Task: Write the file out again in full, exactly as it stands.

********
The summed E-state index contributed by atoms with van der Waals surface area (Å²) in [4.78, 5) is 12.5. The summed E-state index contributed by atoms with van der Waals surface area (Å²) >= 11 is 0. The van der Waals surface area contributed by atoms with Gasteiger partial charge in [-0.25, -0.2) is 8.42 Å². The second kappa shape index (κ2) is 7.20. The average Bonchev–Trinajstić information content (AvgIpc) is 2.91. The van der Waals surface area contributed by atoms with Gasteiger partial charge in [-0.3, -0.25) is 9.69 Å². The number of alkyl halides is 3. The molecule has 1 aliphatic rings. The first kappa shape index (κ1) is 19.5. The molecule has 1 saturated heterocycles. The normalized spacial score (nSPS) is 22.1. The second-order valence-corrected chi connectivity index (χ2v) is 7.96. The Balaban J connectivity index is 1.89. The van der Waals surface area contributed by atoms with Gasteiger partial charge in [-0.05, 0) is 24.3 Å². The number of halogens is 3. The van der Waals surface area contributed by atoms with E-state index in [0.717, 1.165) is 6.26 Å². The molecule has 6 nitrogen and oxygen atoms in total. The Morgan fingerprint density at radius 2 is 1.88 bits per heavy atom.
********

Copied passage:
The summed E-state index contributed by atoms with van der Waals surface area (Å²) in [4.78, 5) is 12.5. The summed E-state index contributed by atoms with van der Waals surface area (Å²) >= 11 is 0. The van der Waals surface area contributed by atoms with Gasteiger partial charge in [-0.25, -0.2) is 8.42 Å². The second kappa shape index (κ2) is 7.20. The average Bonchev–Trinajstić information content (AvgIpc) is 2.91. The van der Waals surface area contributed by atoms with Gasteiger partial charge in [-0.3, -0.25) is 9.69 Å². The number of alkyl halides is 3. The molecule has 1 aliphatic rings. The first kappa shape index (κ1) is 19.5. The molecule has 1 saturated heterocycles. The normalized spacial score (nSPS) is 22.1. The second-order valence-corrected chi connectivity index (χ2v) is 7.96. The Balaban J connectivity index is 1.89. The van der Waals surface area contributed by atoms with Gasteiger partial charge in [-0.05, 0) is 24.3 Å². The number of halogens is 3. The van der Waals surface area contributed by atoms with E-state index in [0.717, 1.165) is 6.26 Å². The molecule has 6 nitrogen and oxygen atoms in total. The Morgan fingerprint density at radius 2 is 1.88 bits per heavy atom.